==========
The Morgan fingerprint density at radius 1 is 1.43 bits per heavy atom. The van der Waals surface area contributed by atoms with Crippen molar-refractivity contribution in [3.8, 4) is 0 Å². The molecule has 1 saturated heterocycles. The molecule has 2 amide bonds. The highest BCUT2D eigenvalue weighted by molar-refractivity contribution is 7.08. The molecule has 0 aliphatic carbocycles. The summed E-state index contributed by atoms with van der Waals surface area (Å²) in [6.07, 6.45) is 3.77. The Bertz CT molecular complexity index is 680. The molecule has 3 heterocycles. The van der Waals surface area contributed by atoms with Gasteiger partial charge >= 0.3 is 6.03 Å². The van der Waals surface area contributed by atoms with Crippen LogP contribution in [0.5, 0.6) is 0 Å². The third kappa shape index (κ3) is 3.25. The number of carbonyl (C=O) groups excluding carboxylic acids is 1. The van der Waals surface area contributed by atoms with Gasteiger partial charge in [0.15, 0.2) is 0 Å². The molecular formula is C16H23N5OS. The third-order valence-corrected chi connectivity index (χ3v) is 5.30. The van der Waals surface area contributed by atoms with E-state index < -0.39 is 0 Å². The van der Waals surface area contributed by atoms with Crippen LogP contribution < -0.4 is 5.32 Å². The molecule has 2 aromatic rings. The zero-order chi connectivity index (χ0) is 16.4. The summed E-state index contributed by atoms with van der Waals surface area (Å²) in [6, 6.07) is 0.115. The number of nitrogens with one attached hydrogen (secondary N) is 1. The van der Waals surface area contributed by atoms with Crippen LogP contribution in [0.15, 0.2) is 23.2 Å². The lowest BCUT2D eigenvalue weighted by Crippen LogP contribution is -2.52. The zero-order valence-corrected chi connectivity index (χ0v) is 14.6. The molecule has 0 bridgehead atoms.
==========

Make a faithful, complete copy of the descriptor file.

The Morgan fingerprint density at radius 1 is 1.43 bits per heavy atom. The van der Waals surface area contributed by atoms with Crippen molar-refractivity contribution in [3.8, 4) is 0 Å². The molecule has 1 saturated heterocycles. The molecule has 2 amide bonds. The highest BCUT2D eigenvalue weighted by molar-refractivity contribution is 7.08. The molecule has 0 aliphatic carbocycles. The summed E-state index contributed by atoms with van der Waals surface area (Å²) in [6.07, 6.45) is 3.77. The Bertz CT molecular complexity index is 680. The molecule has 3 heterocycles. The van der Waals surface area contributed by atoms with Gasteiger partial charge >= 0.3 is 6.03 Å². The van der Waals surface area contributed by atoms with Crippen LogP contribution in [0.5, 0.6) is 0 Å². The third kappa shape index (κ3) is 3.25. The number of carbonyl (C=O) groups excluding carboxylic acids is 1. The van der Waals surface area contributed by atoms with Gasteiger partial charge in [0.15, 0.2) is 0 Å². The molecular formula is C16H23N5OS. The third-order valence-corrected chi connectivity index (χ3v) is 5.30. The van der Waals surface area contributed by atoms with E-state index < -0.39 is 0 Å². The van der Waals surface area contributed by atoms with Crippen LogP contribution < -0.4 is 5.32 Å². The molecule has 2 aromatic rings. The zero-order chi connectivity index (χ0) is 16.4. The summed E-state index contributed by atoms with van der Waals surface area (Å²) in [6, 6.07) is 0.115. The number of nitrogens with one attached hydrogen (secondary N) is 1. The van der Waals surface area contributed by atoms with Crippen LogP contribution in [0.15, 0.2) is 23.2 Å². The lowest BCUT2D eigenvalue weighted by Crippen LogP contribution is -2.52. The zero-order valence-corrected chi connectivity index (χ0v) is 14.6. The molecule has 0 bridgehead atoms.